Rosie the Riveter is an American icon that symbolizes the hardworking and self-sacrificing women who left the household and filled the war jobs that turned America into WWII’s “Arsenal of Democracy.” Most people’s visualization of Rosie is based on J. Howard Miller’s poster “We Can Do It!” Lacking copyright protection, it’s everywhere from history textbooks to coffee mugs. (I confess to using it for my cover below) But it’s a much bigger story than Rosie. The era is rich with public domain films, posters, pamphlets and cartoons that provide the contemporary reader with insights into the gender, race and class stereotypes of the period.
I’ve been exploring Homefront America WWII in three media-rich, multi-touch iBooks – Why We Fight, Workers Win the War, and now Recruiting Rosie: The Sales Pitch That Won a War. (All are free at iTunes.)
The Homefront series use WWII-era media to document the US government’s propaganda efforts. “Recruiting Rosie” focusses on how Washington’s media campaign targeted women – first coaxed them out of their homes to fill the jobs left vacant by men going off to war – then reversed course four years later to convince women to give up their factory jobs to returning servicemen and return to the roles of wife and mother in the home.
While there was great diversity in the women who did war work, the media campaign almost exclusively featured white women.
Women have always been employed in the workplace, especially minority and lower-income women. They needed little encouragement to move to higher paying war jobs. But the demand for wartime labor was so great that the US government launched a propaganda campaign to recruit previously unemployed middle class women into the workplace.
There was little reference to women working to make money – not traditionally an acceptable role for married middle class woman. Instead, propaganda was filled with themes of patriotism, sacrifice and duty that depicted war work and military service as fashionable and glamorous.
The documents in “Recruiting Rosie” explore the many facets of the campaign to mobilize women in WWII. For example, an often neglected part of the story is the extensive effort that was put into convincing factory owners and male co-workers that women could make efficient employees. As a foreman at an aircraft factory noted, “I honestly don’t believe any of us expected them [the women workers] to last the day.”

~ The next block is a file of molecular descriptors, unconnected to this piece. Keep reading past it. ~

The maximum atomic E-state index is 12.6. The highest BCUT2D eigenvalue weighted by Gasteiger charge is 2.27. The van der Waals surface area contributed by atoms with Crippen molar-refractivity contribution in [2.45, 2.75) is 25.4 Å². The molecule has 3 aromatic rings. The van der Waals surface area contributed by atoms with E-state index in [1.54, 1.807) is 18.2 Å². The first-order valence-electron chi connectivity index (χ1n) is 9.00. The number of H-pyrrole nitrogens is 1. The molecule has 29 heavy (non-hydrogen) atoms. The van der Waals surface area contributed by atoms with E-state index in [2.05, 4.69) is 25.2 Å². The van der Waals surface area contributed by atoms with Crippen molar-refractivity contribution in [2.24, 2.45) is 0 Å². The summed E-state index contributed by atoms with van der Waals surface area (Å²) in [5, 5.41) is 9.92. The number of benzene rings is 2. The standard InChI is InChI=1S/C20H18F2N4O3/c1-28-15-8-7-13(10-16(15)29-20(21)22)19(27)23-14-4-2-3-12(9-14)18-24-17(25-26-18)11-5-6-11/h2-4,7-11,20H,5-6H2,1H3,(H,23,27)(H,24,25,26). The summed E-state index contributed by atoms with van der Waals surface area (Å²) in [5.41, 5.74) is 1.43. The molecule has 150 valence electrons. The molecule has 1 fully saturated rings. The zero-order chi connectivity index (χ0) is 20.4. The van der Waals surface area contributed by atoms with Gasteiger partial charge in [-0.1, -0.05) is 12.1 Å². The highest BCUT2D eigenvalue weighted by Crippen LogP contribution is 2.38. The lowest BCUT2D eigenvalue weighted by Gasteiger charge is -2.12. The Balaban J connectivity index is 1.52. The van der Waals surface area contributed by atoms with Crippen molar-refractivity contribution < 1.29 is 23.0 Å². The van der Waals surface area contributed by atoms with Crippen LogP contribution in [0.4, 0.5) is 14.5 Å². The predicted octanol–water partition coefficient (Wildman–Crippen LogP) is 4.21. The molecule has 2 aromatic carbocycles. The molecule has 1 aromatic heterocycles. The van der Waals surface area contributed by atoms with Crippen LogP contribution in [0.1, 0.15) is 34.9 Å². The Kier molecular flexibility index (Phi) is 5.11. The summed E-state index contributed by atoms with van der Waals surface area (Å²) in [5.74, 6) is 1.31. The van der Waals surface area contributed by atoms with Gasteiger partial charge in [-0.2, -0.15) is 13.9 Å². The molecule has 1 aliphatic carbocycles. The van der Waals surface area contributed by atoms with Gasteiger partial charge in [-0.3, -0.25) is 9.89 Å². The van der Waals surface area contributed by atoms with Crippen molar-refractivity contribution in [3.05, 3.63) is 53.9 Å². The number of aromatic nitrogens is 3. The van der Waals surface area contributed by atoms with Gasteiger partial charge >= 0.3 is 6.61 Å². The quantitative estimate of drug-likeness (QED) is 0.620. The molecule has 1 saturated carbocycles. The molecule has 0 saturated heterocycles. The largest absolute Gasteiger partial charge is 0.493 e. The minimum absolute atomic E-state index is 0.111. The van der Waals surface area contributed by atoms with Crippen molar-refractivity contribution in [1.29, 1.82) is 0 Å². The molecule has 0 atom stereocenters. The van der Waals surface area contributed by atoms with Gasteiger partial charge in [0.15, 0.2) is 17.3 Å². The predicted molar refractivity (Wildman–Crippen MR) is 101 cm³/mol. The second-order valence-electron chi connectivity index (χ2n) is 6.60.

“Women scare me … at least they do in a factory.”
“Supervising Women Workers” a 1944 film designed to train plant managers opens with a male foreman telling his boss “women scare me … at least they do in a factory.” His boss replies “women are not naturally familiar with mechanical principles or machines .. you have to separate every job into simple operating steps.”
A 1943 article called “Eleven Tips on Getting More Efficiency Out of Women Employees” includes:
Tip #1. Pick young married women. They usually have more of a sense of responsibility than their unmarried sisters, they’re less likely to be flirtatious, they need the work or they wouldn’t be doing it, they still have the pep and interest to work hard and to deal with the public efficiently.
Tip #3. General experience indicates that “husky” girls — those who are just a little on the heavy side — are more even-tempered and efficient than their underweight sisters.
WWII-era middle class couples needed to be convinced that it was acceptable and safe for women to take jobs outside the house and work in a factory. A well-coordinated sales campaign churned out films, new stories and posters that lauded former housewives who readily mastered new industrial tasks.
Women were also needed to fill the ranks of many service jobs on the homefront, as well as enlist in the military to replace men who were being moved to the war front. The glamour of travel and the chance to meet men reoccur as dominant themes. “Its Your War Too” a recruitment film for the Women’s Army Corps (WACs) spends much of the film proving that WACs are fun, feminine, and glamorous – they get to wear makeup, choose their own hairstyles, and travel the world – always with handsome male officers as escorts.